The Friends had a very busy time over the weekend of 21-22nd February, with volunteers hard at work on site in Hemingfield on both Saturday and Sunday.
Directors Steve and Glen were joined by a number of regular volunteers on what was another cold, but beautifully bright day on Saturday.
The day saw an early start not long after 9am, with the Friends getting stuck in to the ongoing work of clearing earth, rubble, stone and rubbish from around the side of the red-brick building that once housed electrical equipment for the pit when it was being used as a pumping station.
We were also pleased to welcome some new faces to Hemingfield. Whether just as visitors or as volunteers it is always great to meet new people who share our interest and enthusiasm in the site, its history and setting.
As ever, clearing away the detrius of the past, inevitably reveals materials we can reuse in future – especially the bricks we’re slowly digging out, cleaning up and stacking ready for re-purposing elsewhere on site. This is a common sight on the working party weekends, and some of the friends definitely have it down to a fine art!
Barnsley History Day
On Sunday morning, just as work started at Hemingfield once more, a contingent of the Friends headed into Barnsley town centre, home to Experience Barnsley, for the Friends’ very first Barnsley History Day. Housed in the Grade II listed town hall (opened in 1933), the Friends had a great day meeting members of the public and making new connections with a number of local, family and industrial history groups from across the borough and even some from “over the border”, Wakefield way. The event was officially opened by the Mayor of Barnsley, Councillor Tim Shepherd:
Friends Director Christine had set out our stall early on, equipped with one of the SSoA Live Project models, photographs, maps and original documents. We had plenty of materials to hand to tell the story of the pit (thus far). Beginning at 10a.m., Christine, Phil, Chris and Keith were around during the day, representing the Friends and answering comments and queries as well as handing out leaflets, the newsletter, and (hopefullly) some wisdom all in the name of raising awareness about the site and the Friends of Hemingfield Colliery’s involvement.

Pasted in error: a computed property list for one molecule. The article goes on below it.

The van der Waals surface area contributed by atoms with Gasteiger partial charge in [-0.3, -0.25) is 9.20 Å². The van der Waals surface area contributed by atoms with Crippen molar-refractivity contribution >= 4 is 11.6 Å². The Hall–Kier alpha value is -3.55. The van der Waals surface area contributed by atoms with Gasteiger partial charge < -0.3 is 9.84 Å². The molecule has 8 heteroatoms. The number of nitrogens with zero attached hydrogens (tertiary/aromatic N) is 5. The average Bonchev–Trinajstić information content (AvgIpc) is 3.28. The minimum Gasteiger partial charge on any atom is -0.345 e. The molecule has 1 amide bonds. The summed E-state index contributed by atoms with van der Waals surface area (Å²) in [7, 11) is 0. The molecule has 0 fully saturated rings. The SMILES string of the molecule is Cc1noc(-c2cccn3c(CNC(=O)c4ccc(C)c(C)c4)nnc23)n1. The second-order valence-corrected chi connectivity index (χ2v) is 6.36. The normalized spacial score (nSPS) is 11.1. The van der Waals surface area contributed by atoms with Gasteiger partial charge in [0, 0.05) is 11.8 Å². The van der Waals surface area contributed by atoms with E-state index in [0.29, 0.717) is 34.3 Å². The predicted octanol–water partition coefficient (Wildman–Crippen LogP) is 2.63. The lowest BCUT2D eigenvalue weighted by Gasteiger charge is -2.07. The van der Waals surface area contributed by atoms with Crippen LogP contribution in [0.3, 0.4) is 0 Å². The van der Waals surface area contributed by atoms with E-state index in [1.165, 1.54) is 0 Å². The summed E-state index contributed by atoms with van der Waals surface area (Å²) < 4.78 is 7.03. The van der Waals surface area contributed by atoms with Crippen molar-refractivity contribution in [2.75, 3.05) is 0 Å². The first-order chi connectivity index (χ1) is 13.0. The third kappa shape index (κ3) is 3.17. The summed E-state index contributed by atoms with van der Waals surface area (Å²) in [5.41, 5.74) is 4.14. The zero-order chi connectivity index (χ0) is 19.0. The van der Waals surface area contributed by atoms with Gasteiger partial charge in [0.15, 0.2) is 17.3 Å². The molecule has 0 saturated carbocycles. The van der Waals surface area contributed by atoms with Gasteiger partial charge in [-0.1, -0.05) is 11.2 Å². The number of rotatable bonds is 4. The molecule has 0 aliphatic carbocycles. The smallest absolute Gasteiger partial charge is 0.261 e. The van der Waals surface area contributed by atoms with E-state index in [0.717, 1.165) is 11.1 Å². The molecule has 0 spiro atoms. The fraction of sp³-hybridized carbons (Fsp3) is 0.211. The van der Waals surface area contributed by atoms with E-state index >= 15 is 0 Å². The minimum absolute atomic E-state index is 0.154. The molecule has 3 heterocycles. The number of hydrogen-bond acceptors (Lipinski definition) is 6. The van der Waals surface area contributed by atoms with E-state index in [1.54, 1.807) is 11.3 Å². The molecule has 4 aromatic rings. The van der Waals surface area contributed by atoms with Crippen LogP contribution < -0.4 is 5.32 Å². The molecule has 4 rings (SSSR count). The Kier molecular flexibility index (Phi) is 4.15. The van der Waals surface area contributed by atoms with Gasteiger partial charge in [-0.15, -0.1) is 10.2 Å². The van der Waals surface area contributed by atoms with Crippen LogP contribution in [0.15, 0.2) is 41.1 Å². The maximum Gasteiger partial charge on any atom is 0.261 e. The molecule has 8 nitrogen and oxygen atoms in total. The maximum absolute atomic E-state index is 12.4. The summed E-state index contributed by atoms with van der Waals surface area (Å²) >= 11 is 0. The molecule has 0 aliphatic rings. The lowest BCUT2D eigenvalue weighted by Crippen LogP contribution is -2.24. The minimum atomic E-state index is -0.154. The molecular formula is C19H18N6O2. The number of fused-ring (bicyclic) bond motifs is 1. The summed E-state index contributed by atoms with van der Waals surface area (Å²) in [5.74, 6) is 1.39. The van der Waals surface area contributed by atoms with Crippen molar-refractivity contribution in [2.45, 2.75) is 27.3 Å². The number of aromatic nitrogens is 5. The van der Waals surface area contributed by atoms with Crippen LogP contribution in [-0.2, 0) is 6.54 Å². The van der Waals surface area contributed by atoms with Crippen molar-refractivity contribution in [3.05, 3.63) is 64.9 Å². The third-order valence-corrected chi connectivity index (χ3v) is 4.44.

As well as Victorian documents, there was a rolling gallery of digital images old and new, with some snaps hot off the lens from the working party on Saturday.
In addition Glen and Christine had designed and produced a Friends of Hemingfield Colliery badge which we all wore with pride on the day, and which enquirers could obtain for a very reasonable 50p.
Thanks to the organisers, Archives and Local Studies Manager for Barnsley Paul Stebbing and Barnsley Council’s town hall staff for making it happen. Thanks also to the Dearne Valley Landscape Partnership for their encouragement and the Wombwell History Society for sharing stories and documents about our common history, pointing the way to more local links in future. It was an enjoyable and useful day, and part of a busy weekend for the Friends.